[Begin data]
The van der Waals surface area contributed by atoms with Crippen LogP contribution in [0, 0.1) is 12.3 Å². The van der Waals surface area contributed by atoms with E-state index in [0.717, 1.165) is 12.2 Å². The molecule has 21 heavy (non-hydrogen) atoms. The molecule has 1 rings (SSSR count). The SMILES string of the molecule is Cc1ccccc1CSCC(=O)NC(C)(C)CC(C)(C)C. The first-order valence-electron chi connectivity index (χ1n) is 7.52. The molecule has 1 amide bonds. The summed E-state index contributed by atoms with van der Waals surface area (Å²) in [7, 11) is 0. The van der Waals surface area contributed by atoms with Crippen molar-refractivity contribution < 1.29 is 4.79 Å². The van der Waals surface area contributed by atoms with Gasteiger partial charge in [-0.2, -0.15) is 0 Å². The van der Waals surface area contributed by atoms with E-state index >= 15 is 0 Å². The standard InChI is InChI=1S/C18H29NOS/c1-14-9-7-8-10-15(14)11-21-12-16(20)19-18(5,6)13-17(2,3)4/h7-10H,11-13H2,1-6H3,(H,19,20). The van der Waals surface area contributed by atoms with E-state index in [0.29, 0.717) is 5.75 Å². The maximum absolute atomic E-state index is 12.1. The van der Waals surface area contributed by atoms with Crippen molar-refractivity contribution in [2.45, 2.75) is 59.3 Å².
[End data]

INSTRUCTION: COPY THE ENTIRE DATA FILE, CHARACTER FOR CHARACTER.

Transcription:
The van der Waals surface area contributed by atoms with Crippen LogP contribution in [0, 0.1) is 12.3 Å². The van der Waals surface area contributed by atoms with E-state index in [0.717, 1.165) is 12.2 Å². The molecule has 21 heavy (non-hydrogen) atoms. The molecule has 1 rings (SSSR count). The SMILES string of the molecule is Cc1ccccc1CSCC(=O)NC(C)(C)CC(C)(C)C. The first-order valence-electron chi connectivity index (χ1n) is 7.52. The molecule has 1 amide bonds. The summed E-state index contributed by atoms with van der Waals surface area (Å²) in [7, 11) is 0. The van der Waals surface area contributed by atoms with Crippen molar-refractivity contribution < 1.29 is 4.79 Å². The van der Waals surface area contributed by atoms with Gasteiger partial charge in [-0.2, -0.15) is 0 Å². The van der Waals surface area contributed by atoms with E-state index >= 15 is 0 Å². The standard InChI is InChI=1S/C18H29NOS/c1-14-9-7-8-10-15(14)11-21-12-16(20)19-18(5,6)13-17(2,3)4/h7-10H,11-13H2,1-6H3,(H,19,20). The van der Waals surface area contributed by atoms with E-state index in [0.29, 0.717) is 5.75 Å². The maximum absolute atomic E-state index is 12.1. The van der Waals surface area contributed by atoms with Crippen molar-refractivity contribution in [2.45, 2.75) is 59.3 Å².